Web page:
by Maddie Robertson
Marian girls are always encouraged to seek out opportunities that enrich their lives and allow them to pursue their passions. When Marian’s Daily Bulletin advertised an application for Mayor Jean Stothert’s Youth Advisory Commission, four students couldn’t help but take a look.
Seniors Kate Bilyeu and Kate Kellen and juniors Kristin Beduhn and Peggy McGowan each filled out a form that asked for their involvement in school, two letters of recommendation and the signature of principal Mrs. Susie Sullivan or their counselor.
Marian’s government classes and the Young Politicians Club are open to all students, but the Youth Advisory Commission offers the four girls an additional chance to immerse themselves in the world of politics while gaining political experience. “I want to do something with politics and the government when I’m older, so I thought this would be something fun to introduce myself to it,” Bilyeu said.
The Commission has only had one meeting so far, but the group has already brainstormed several ways they can improve the Omaha community. In their last meeting, the Council had speakers come in to talk with them about stereotypes, bullying and segregation.
“After hearing the speakers we chose how we think the mayor should approach the issue and then advise her to do so. It was really amazing being in such a diverse community because you got to hear so many different perspectives,” Beduhn said.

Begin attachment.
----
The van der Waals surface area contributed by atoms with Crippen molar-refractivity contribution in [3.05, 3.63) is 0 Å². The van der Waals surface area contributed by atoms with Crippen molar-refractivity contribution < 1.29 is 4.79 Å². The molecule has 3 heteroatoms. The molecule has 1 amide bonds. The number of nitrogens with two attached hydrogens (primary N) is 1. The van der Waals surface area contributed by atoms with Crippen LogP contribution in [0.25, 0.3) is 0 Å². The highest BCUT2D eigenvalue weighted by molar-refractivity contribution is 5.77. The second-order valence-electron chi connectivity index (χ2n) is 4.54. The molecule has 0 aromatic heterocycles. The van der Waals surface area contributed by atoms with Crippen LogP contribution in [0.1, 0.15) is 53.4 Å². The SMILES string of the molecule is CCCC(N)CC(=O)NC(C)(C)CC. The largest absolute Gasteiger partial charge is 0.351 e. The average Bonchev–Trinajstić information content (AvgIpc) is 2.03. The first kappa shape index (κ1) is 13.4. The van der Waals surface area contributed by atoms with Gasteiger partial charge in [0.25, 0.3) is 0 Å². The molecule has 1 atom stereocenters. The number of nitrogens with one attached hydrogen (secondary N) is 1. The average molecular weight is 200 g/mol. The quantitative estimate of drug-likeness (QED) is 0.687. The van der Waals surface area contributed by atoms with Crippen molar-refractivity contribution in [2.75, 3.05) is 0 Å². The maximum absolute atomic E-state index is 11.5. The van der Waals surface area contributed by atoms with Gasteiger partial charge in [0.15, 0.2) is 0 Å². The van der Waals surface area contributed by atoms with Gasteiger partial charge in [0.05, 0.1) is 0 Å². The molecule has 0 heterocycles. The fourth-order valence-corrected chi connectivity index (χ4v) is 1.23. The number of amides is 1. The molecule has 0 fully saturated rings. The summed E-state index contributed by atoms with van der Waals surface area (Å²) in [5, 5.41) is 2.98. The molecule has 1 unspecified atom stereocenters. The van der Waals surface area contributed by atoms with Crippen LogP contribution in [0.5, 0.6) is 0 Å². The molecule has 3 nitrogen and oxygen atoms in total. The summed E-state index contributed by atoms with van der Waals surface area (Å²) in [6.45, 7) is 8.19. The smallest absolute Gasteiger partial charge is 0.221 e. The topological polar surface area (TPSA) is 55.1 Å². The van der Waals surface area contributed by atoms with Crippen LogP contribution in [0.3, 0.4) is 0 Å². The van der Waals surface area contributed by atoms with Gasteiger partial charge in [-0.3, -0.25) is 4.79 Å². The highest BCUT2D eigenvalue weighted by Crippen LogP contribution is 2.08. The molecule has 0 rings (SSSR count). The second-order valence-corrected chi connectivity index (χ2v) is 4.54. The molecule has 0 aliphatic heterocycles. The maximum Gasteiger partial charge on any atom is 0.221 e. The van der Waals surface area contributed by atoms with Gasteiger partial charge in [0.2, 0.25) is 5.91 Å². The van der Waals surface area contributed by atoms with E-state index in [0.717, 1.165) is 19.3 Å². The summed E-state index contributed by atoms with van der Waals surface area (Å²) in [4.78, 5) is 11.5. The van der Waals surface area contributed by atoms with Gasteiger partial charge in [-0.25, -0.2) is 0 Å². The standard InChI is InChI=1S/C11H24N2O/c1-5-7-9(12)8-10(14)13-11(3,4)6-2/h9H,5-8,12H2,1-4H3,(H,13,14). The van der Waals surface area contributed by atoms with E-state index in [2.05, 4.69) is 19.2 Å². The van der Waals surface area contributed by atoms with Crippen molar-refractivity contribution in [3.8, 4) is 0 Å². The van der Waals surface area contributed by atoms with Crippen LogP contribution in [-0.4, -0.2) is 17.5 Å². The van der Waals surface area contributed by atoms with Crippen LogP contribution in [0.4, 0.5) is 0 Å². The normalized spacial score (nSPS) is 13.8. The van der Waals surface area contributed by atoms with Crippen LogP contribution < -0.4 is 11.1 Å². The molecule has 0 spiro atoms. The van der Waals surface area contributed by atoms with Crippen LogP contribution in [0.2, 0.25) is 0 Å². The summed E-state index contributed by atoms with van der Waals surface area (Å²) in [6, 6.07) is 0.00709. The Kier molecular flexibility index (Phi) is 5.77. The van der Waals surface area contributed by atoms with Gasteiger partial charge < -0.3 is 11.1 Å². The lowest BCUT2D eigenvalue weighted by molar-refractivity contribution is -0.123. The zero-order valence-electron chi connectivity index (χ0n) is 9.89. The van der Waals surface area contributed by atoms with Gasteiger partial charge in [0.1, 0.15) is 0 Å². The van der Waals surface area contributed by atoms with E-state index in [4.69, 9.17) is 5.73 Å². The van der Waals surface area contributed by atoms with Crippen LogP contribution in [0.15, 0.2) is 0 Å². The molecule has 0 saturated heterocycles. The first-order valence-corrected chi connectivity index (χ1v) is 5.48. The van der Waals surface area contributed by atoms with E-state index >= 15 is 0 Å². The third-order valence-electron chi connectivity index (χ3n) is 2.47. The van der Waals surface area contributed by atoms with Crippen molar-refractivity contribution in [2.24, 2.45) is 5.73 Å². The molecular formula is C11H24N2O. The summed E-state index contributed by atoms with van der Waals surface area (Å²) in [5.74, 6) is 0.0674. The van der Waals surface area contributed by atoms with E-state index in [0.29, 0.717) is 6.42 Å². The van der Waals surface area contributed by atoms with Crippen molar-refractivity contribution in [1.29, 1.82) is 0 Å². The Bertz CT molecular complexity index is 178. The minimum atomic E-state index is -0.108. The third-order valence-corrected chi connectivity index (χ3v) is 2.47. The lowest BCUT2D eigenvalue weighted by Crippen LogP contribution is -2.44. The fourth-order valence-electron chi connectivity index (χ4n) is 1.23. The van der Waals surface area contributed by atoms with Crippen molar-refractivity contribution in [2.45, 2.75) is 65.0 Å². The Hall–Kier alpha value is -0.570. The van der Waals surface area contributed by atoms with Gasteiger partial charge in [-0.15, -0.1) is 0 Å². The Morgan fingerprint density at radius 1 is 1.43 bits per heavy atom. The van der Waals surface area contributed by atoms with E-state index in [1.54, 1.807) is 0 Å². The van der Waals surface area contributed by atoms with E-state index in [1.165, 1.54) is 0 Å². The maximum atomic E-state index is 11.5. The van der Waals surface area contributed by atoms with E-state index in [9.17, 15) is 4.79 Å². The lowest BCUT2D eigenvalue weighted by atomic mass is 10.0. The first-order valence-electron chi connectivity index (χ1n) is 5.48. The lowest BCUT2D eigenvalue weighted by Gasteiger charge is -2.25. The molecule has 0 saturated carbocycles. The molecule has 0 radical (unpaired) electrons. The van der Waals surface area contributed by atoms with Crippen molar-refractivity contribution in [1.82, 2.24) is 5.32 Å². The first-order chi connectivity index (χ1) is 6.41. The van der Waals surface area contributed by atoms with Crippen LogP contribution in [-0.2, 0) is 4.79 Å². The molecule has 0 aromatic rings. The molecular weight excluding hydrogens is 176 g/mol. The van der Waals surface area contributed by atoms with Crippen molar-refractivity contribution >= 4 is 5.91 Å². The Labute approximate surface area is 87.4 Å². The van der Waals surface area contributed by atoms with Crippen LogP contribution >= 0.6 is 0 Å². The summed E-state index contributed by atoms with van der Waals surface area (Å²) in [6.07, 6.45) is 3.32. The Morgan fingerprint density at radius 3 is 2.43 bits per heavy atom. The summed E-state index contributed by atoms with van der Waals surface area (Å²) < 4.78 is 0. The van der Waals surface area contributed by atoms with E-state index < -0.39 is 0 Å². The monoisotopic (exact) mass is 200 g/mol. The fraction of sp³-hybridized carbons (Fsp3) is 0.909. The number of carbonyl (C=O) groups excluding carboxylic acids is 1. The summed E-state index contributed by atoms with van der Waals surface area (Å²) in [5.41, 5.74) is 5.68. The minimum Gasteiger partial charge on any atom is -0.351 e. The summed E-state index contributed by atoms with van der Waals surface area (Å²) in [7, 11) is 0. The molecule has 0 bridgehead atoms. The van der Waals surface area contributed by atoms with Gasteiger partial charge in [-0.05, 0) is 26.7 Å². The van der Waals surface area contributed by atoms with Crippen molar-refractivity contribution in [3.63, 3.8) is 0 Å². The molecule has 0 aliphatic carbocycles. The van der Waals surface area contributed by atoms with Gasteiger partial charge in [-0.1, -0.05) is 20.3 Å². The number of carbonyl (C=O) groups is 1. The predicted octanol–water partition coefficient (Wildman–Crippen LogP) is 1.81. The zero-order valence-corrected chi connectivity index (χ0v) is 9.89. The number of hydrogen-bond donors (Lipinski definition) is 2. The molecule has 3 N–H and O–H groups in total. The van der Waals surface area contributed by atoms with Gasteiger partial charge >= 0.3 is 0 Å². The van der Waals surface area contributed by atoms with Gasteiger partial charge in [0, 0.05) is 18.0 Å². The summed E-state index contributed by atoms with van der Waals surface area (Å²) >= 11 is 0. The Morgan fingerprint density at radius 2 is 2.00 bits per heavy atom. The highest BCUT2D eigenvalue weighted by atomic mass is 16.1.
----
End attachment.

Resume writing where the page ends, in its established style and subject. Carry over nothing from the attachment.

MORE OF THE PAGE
The Commission will continue to focus on discrimination and increasing equality in Omaha for the rest of the year. At the end of each monthly meeting, the Commission members will share their suggestions on how to better Omaha. Any ideas approved by the Mayor’s Advisory Commission will be presented to Stothert and possibly be incorporated into her policies.
Stothert is the first woman to hold the position as Mayor of Omaha in the city’s 163 year history. Working under a strong female leader has truly impacted the girls. “It’s really awesome because I can see myself in a role just like hers,” Bilyeu said.
While having a woman in a position of power to look up to is a plus, the four have had no problem showing their true Marian identity in their council group. “I love to see how confident we all are and how we are able to handle our own in a large group,” Kellen said.
Though they haven’t changed any laws or passed any bills (yet), the Commission members have grown in both knowledge and character. “It has changed me because it inspired me to think,” McGowan said.
Indeed, the Comission has given all four Marian girls a better understanding of the Omaha community, a deeper appreciation for the world of politics and more insight on how to skillfully craft ideas to improve the city they call home.